Three weeks ago, Frontier School Superintendent Ronald G. DeCarli announced during a heated closed-door School Board meeting that he would resign in August.
Now, he's not so sure.
"I have a decision to make over the next month, based on my family," DeCarli said in a recent interview. "I have an elderly mother in skilled nursing and some professional possibilities."
"[Retirement] has all been in the thought process with my wife, and I'm working hard to keep Frontier moving, and do hiring and wrap up with school," he said, adding that he would have a better idea of his plans by August.
DeCarli, 64, makes $186,010 a year. He is the third-highest-paid among Erie County's school superintendents. He has not submitted a formal letter of resignation to the board, which next meets July 6 in its reorganizational meeting.
"The unique thing is I have fallen in love with Frontier and the families, so a decision is not easy for me," said DeCarli, who also does motivational speaking engagements on the side. He has been with Frontier since March 2007 after seven years as superintendent of Akron schools.
The School Board, in recent months, has been divided on numerous issues, including conducting a formal evaluation of DeCarli's job performance, which is required each year but was not performed this past school year. Some members have been outspoken in their criticism of the superintendent.
Before last week's board meeting, board President Nancy Wood met with three members, apparently over answering a reporter's questions about what DeCarli had said during a closed-door session.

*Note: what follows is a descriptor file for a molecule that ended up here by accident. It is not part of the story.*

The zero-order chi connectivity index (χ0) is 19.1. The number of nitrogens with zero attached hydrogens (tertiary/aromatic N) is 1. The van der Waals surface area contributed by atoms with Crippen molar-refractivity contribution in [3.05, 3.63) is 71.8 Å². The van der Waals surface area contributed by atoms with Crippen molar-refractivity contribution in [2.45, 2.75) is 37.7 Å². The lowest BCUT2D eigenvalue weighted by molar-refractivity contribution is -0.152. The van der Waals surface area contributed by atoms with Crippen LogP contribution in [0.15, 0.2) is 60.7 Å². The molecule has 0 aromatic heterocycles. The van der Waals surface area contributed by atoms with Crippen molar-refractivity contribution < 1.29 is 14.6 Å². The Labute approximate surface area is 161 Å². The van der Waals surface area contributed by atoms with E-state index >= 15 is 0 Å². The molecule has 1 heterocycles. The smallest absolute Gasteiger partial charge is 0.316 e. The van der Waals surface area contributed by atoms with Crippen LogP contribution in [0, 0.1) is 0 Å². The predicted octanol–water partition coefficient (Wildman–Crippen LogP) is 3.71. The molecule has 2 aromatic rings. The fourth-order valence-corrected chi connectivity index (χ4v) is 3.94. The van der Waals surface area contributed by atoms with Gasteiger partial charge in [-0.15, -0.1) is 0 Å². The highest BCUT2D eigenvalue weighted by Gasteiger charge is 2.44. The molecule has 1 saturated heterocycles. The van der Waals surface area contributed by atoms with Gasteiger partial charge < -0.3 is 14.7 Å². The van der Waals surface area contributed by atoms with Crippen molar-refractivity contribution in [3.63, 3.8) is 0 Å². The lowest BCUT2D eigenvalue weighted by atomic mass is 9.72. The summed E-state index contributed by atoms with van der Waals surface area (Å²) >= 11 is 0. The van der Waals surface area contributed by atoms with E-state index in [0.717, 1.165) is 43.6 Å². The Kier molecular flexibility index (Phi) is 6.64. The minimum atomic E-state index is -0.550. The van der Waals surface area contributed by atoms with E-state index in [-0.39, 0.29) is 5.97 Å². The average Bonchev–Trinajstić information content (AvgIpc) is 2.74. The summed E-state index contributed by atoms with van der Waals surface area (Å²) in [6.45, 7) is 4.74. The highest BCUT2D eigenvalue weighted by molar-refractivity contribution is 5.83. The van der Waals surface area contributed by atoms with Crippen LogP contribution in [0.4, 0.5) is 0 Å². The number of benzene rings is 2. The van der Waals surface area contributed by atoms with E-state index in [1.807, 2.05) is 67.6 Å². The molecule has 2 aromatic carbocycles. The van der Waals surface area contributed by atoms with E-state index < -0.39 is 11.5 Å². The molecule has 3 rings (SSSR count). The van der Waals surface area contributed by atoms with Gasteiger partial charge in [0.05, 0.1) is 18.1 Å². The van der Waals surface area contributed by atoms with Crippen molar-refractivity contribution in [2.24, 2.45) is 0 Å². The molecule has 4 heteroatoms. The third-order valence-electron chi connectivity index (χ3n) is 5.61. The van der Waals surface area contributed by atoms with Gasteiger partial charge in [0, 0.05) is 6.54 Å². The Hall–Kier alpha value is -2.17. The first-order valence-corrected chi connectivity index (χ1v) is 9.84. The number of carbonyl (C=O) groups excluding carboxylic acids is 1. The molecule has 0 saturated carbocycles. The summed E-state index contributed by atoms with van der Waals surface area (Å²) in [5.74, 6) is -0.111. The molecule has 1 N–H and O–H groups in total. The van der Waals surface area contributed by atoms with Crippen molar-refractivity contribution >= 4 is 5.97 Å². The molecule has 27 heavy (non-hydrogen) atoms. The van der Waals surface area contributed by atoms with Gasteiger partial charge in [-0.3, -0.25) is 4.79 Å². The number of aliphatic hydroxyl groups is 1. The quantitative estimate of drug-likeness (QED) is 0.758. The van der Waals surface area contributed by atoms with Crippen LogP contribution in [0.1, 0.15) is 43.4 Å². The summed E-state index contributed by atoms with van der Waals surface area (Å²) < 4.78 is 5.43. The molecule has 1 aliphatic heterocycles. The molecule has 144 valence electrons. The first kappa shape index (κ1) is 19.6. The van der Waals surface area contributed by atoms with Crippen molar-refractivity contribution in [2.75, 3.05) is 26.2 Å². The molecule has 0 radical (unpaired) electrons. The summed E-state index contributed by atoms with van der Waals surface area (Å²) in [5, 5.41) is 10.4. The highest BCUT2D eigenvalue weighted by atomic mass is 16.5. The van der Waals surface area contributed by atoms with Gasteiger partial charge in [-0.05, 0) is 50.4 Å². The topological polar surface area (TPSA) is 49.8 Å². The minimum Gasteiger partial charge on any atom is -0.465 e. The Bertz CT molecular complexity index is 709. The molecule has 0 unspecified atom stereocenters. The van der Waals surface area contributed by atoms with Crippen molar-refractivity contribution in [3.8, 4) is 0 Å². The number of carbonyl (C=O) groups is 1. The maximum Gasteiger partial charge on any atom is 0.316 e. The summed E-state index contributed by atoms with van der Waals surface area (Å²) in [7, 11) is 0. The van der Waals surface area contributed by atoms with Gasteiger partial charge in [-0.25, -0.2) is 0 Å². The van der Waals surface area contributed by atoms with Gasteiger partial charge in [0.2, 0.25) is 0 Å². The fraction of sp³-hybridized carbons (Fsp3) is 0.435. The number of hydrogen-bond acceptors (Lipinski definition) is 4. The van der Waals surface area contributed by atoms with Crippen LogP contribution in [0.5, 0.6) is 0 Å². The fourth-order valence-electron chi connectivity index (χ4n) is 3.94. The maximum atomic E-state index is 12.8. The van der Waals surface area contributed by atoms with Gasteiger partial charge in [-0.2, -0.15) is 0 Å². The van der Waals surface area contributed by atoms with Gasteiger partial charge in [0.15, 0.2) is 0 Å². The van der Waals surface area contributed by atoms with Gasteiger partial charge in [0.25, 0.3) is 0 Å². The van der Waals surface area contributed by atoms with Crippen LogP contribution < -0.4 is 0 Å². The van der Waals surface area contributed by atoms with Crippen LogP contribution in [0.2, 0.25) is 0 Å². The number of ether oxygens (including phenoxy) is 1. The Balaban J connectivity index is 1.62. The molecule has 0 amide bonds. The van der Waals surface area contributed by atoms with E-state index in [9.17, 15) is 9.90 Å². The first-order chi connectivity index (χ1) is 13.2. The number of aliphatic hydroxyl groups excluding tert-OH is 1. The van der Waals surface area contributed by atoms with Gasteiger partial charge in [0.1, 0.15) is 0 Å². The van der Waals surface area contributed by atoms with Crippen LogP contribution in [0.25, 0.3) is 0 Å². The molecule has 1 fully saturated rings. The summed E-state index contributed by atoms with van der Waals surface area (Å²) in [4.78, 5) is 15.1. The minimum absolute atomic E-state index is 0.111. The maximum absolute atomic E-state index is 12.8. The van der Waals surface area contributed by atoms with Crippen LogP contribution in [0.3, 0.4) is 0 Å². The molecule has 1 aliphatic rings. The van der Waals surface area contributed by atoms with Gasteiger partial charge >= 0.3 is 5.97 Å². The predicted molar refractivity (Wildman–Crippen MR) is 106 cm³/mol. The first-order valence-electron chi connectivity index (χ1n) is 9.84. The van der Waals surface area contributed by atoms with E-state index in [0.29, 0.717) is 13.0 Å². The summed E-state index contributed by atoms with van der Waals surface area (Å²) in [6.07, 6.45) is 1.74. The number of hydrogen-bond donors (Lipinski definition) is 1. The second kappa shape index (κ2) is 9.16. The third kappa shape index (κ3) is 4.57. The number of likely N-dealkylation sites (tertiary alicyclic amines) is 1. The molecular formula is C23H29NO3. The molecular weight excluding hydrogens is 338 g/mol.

"The entire actions of the board are being disgraced by the actions of a few," Wood said, publicly scolding anyone for discussing anything said behind closed doors.
In the meantime, board debate continued about DeCarli's delayed job evaluation. Some board members said DeCarli had been evaluated only once since he came to Frontier, but Wood said last week that evaluations were done in 2007-08 and in 2008-09. She said an evaluation was not done for 2009-10 because DeCarli "gave up his raise because of the economy."
But DeCarli did receive a raise, which took effect last July. He had frozen his pay raise for six months last year but ended up receiving the raise.
Wood blamed the lack of an evaluation this year on board Vice President Stanley Figiel, saying that he had decided to "forgo" the evaluation. But Figiel quickly responded that he never intended for the board not to evaluate DeCarli, only to delay it. "I felt we should delay the process but not eliminate the process," Figiel said. "There must be an evaluation done."